TRANSCRIPT & COMMON GROUND archives back to July 2007
The NHS: A guide for Americans under Obamacare By Cal Thomas Tribune Media Services BELFAST, Northern Ireland — Regardless of how the Supreme Court rules on the “Patient Protection and Affordable Care Act” (this was written before the
The NHS: A guide for Americans under Obamacare
Tribune Media Services
BELFAST, Northern Ireland — Regardless of how the Supreme Court rules on the “Patient Protection and Affordable Care Act” (this was written before the decision), the Obama administration has indicated it will move forward with those parts of the unpopular law it can impose on the country.
Guidebooks are helpful when going on vacation. The U.K.’s National Health Service (NHS) is the best guidebook for Americans concerned where a nationalized health system might take us.
For years throughout the U.K. there have been horror stories about declining health-care services. Last week, NHS doctors threatened a strike over a plan to raise their retirement age and pension contributions. A majority of doctors decided at the last minute not to strike after negative public reaction.
Rationing has arrived, with more than 90 percent of English health trusts restricting “non-urgent” surgeries, which include hip and knee replacements and cataract surgery. It took a freedom of information request by the media to pry this fact from the NHS.
Long waiting periods for routine surgeries are increasingly the norm here. People are amazed when an American tells them we still have fast access to our primary care physicians. In the U.K., one must often wait weeks for an appointment and then additional weeks and sometimes months for treatment, depending on the procedure.
Cost-cutting, not improving the quality of care, now seems to be the major concern of the NHS. The London Daily Telegraph last week carried a story about a 71-year-old man who had been removed from treatment for pneumonia and epilepsy because he was deemed to be too old and too sick. Professor Patrick Pullicino, a senior consultant at East Kent Hospitals, told the Royal Society of Medicine of his personal intervention to save the man. He said he encountered “significant resistance” from hospital staff. When Pullicino persuaded them to resume treatment, the man recovered and was discharged.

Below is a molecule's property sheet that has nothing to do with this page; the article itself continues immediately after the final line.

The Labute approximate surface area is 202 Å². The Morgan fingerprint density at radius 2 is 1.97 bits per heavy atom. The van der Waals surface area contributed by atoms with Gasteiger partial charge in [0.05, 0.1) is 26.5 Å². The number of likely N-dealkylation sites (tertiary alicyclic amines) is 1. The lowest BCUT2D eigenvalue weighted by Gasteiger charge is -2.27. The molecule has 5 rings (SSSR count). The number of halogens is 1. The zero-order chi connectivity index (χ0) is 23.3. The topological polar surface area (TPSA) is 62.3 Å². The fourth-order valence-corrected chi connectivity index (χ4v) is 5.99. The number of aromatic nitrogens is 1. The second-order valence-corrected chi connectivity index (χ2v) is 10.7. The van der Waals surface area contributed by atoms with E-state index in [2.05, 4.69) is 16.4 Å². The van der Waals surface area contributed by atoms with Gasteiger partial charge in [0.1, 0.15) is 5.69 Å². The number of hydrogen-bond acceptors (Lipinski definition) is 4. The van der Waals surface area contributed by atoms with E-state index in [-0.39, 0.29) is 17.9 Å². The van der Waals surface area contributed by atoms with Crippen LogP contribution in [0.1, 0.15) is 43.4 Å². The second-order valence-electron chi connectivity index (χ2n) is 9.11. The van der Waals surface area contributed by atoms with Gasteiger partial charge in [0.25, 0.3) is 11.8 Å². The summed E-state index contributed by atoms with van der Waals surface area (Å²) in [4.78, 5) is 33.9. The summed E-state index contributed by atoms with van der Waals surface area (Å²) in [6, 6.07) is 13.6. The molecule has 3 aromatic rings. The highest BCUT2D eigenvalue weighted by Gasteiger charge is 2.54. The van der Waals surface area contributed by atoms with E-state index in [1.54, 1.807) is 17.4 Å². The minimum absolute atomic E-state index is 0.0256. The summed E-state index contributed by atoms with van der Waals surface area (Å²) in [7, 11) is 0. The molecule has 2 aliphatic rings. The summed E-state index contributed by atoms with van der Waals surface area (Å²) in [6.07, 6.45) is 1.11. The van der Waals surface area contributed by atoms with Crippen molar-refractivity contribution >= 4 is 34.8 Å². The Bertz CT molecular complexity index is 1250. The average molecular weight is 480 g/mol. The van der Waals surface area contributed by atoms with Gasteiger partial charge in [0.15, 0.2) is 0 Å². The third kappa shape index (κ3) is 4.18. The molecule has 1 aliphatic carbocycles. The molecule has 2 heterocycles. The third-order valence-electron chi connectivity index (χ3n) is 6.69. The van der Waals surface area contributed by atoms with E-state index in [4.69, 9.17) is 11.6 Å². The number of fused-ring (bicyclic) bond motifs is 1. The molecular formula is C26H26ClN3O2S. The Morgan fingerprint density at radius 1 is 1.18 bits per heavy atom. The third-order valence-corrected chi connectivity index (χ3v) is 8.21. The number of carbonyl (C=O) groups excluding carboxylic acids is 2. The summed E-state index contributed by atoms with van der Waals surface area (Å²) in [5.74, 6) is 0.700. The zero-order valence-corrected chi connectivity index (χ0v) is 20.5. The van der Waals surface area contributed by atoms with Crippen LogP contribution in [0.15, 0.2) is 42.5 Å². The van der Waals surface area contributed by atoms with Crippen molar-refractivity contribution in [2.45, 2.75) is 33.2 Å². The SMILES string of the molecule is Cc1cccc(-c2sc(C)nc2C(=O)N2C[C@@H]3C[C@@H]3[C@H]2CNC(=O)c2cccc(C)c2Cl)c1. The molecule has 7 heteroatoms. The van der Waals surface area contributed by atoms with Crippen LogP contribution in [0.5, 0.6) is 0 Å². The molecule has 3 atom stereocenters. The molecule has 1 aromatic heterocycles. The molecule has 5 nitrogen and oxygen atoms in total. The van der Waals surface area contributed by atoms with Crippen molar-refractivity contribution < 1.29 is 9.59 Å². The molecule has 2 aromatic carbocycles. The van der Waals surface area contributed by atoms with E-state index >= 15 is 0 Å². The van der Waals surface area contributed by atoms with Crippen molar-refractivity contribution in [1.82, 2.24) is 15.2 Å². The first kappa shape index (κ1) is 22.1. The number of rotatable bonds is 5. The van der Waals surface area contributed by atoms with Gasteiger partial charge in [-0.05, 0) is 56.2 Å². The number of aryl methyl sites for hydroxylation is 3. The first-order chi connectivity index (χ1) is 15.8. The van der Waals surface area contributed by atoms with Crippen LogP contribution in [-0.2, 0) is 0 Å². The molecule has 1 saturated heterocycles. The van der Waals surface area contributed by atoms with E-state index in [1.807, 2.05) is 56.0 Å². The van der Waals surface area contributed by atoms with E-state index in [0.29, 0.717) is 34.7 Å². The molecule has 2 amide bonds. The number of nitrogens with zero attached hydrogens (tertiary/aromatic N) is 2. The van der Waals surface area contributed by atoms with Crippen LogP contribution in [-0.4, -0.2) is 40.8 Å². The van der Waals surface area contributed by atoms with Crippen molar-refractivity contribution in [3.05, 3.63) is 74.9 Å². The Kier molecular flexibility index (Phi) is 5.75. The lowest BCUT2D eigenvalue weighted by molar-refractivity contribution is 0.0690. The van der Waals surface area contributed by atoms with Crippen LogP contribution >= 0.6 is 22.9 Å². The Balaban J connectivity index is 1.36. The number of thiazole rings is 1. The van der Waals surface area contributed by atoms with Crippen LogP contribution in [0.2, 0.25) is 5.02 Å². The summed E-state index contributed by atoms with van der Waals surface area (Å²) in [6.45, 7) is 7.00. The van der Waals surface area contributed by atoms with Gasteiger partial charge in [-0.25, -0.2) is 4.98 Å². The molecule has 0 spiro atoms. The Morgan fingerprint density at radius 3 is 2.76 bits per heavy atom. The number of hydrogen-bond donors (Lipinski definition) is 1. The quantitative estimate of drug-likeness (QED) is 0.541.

The story contained this scary sentence: “NHS hospitals are using end-of-life care to help elderly patients die because they are difficult to look after and take up valuable beds.” First the elderly, and then who? When cost becomes primary, what’s next? Suddenly “death panels” don’t seem so far-fetched.
NHS “looks like a supertanker heading for an iceberg,” said Mike Farrar, chief executive of the confederation that represents organizations providing NHS services. Farrar told the Telegraph, “Despite huge efforts to maintain standards of patient care in the current financial year, health-care leaders are deeply concerned about the storm clouds that are gathering around the NHS.”
For many, the storm has already struck like the torrential rain that has flooded much of the U.K. in recent days.